Yep, I'm sure if I played with the valves and switched the pump suction all the way to the suction cleaner I could probably lower my VSP speed quite a bit. But the truth of the matter is, when most folks run a suction cleaner, they're not inclined to put it in the pool and take it out or adjust valves manually to make it efficient. The simplest/laziest approach is to leave it in the pool and split the pump suction between the various inputs (skimmer, MD's and suction wall port) and then just increase the VSP speed until everything runs right. So that means running the pump at a higher speed to get everything to work together.

With a robot, you take it in and out of the pool (and even that is not totally necessary) and you don't worry if the pump is running or not. That's a much easier and cost effective solution for me and my pool. My minimum operating point for the VSP speed to keep the SWG happy and running is down near 1400rpm which equates to about 170W of electrical power to the VSP. Everyone has a different operating point in their pool, so your mileage may vary with each cleaner type. I'm glad you were able to find an efficient operating point for your suction cleaner.
 

Davegvg

LifeTime Supporter
Nov 30, 2008
344
Yep, I'm sure if I played with the valves and switched the pump suction all the way to the suction cleaner I could probably lower my VSP speed quite a bit. But the truth of the matter is, when most folks run a suction cleaner, they're not inclined to put it in the pool and take it out or adjust valves manually to make it efficient. The simplest/laziest approach is to leave it in the pool and split the pump suction between the various inputs (skimmer, MD's and suction wall port) and then just increase the VSP speed until everything runs right. So that means running the pump at a higher speed to get everything to work together.

With a robot, you take it in and out of the pool (and even that is not totally necessary) and you don't worry if the pump is running or not. That's a much easier and cost effective solution for me and my pool. My minimum operating point for the VSP speed to keep the SWG happy and running is down near 1400rpm which equates to about 170W of electrical power to the VSP. Everyone has a different operating point in their pool, so your mileage may vary with each cleaner type. I'm glad you were able to find an efficient operating point for your suction cleaner.
Yea I see lots of guys leave cleaners in all the time and with a suction side environment (without a remote skimmer) then you dont skim the top which a pressure cleaner and robot dont suffer that problem. I dont do this myself I put it in and take it out after half a day or so.

In my area I have a high influx of very fine contaminate dark fallout powder from 2 of the largest freeway interchanges in LA.

All of the devices that use a mesh bag to capture debris simply let this go right through whereas the suction side cleaner actually removes the debris from the pool itself and it does stay in my filter.

If I had large acorns or a leaves Id probably go for a robot , or pressure side myself.

UD
 

BW

LifeTime Supporter
Mar 10, 2011
21
SF bay area
I spent some time looking at robot cleaners today, but just can't justify the expense for my small pool. So I'm going to try the suction route.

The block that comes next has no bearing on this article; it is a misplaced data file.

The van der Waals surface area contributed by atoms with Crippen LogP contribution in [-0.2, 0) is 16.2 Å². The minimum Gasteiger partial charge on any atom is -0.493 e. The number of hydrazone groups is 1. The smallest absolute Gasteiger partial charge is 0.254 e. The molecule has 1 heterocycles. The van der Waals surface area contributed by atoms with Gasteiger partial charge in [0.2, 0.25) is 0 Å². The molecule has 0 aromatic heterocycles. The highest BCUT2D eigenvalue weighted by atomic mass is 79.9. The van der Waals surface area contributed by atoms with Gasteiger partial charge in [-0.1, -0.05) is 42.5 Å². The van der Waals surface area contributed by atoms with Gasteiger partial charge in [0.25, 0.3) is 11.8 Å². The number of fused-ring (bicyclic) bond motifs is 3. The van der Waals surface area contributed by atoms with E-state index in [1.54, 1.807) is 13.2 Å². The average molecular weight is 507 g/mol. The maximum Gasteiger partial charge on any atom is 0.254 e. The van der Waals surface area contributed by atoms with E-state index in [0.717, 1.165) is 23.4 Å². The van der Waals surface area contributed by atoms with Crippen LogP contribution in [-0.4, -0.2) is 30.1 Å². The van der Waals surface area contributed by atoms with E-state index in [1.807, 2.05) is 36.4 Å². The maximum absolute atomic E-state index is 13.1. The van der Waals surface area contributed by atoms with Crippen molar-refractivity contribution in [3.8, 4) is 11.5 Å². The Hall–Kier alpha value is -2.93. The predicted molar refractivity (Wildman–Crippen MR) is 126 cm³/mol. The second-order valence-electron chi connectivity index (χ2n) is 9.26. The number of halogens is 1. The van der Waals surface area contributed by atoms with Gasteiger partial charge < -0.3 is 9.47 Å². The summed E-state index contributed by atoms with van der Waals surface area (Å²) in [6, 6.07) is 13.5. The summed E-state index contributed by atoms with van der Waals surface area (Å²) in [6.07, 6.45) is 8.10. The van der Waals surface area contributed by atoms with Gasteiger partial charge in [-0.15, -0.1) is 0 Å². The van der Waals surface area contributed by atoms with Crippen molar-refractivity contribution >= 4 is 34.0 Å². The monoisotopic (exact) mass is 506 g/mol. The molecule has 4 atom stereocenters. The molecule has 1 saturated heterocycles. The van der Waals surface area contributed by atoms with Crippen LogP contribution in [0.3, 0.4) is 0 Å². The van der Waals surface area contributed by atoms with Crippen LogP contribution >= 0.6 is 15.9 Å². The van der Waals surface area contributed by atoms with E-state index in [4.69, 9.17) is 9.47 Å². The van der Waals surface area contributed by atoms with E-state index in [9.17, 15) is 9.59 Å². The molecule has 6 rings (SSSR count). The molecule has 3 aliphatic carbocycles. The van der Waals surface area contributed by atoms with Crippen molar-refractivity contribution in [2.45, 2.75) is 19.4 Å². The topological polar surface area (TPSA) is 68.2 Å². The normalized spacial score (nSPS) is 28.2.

I couldn't get a good photo of the plumbing, so here's a drawing of what I have in mind. Any problems with this? Obviously there are some valve combinations that don't makes sense, so I'd have adjust them with care.
Capture.jpg
 

Davegvg

LifeTime Supporter
Nov 30, 2008
344
Looks ok to me.

todays current scenario is a pressure cleaner that didnt use a second dedicated pump.

Proposed turns a dedicated pressure line to either be pressure or suction , and allows you to valve between the skimmer and bottom cleaner using a suction side cleaner eliminating the biggest drawback to a suction side cleaner which is reduced or no skimming.

Pretty cool.

UD
 

JoyfulNoise

TFP Expert
Platinum Supporter
May 23, 2015
15,304
Tucson, AZ
I spent some time looking at robot cleaners today, but just can't justify the expense for my small pool. So I'm going to try the suction route.

I couldn't get a good photo of the plumbing, so here's a drawing of what I have in mind. Any problems with this? Obviously there are some valve combinations that don't makes sense, so I'd have adjust them with care.
View attachment 58850
I'm not sure how well that's going to work. Hopefully some hydraulic experts can get on here.

In the case where you are putting pressure on the line, you will have the window of the three way diverter valve trying to hold back the pressure from the return side while simultaneously being pulled by the suction vacuum of the pump. I'm not sure the valves are designed to withstand those kinds of forces and you could get water from the return side "sneaking" back into the suction side of the pump. Rather than using 3-way diverter valves which employ a sliding widow to make a seal, you might want to use two shut-off valves instead that provide a more complete seal.

As I said, I don't have expertise in this area but I don't think the standard Jandy valves will work in that configuration. Also, putting a valve on the pump input like that, you need to be really careful about how the valve rotates so that no one can ever dead-head the pump while it is running.
 

mas985

TFP Expert
LifeTime Supporter
May 3, 2007
12,479
Pleasanton, CA
It looks like the cleaner line would always be pegged to 0 PSI because it is open to the pool? So the differential pressure is no worse that it would be without that line.